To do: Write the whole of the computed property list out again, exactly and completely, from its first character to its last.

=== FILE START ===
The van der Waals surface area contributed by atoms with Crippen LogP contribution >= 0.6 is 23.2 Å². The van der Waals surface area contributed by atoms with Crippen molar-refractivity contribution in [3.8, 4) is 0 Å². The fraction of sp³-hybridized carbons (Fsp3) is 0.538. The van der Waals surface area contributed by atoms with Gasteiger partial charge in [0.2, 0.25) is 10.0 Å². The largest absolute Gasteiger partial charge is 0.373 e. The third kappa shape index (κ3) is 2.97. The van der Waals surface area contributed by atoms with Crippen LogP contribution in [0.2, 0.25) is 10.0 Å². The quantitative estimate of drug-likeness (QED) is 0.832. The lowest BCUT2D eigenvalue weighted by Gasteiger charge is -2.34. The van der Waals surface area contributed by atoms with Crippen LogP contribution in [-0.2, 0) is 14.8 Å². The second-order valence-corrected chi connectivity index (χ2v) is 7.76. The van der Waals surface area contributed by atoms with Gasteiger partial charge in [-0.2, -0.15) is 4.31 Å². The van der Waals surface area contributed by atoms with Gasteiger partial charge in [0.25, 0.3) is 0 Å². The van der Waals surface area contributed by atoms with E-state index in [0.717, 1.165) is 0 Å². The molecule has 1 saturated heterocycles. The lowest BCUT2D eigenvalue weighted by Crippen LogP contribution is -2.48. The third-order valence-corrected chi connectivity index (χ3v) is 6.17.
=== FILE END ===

The van der Waals surface area contributed by atoms with Crippen LogP contribution >= 0.6 is 23.2 Å². The van der Waals surface area contributed by atoms with Crippen molar-refractivity contribution in [3.8, 4) is 0 Å². The fraction of sp³-hybridized carbons (Fsp3) is 0.538. The van der Waals surface area contributed by atoms with Gasteiger partial charge in [0.2, 0.25) is 10.0 Å². The largest absolute Gasteiger partial charge is 0.373 e. The third kappa shape index (κ3) is 2.97. The van der Waals surface area contributed by atoms with Crippen LogP contribution in [0.2, 0.25) is 10.0 Å². The quantitative estimate of drug-likeness (QED) is 0.832. The lowest BCUT2D eigenvalue weighted by Gasteiger charge is -2.34. The van der Waals surface area contributed by atoms with Crippen LogP contribution in [-0.2, 0) is 14.8 Å². The second-order valence-corrected chi connectivity index (χ2v) is 7.76. The van der Waals surface area contributed by atoms with Gasteiger partial charge in [-0.2, -0.15) is 4.31 Å². The van der Waals surface area contributed by atoms with Gasteiger partial charge in [0.25, 0.3) is 0 Å². The van der Waals surface area contributed by atoms with E-state index in [0.717, 1.165) is 0 Å². The molecule has 1 saturated heterocycles. The lowest BCUT2D eigenvalue weighted by Crippen LogP contribution is -2.48. The third-order valence-corrected chi connectivity index (χ3v) is 6.17.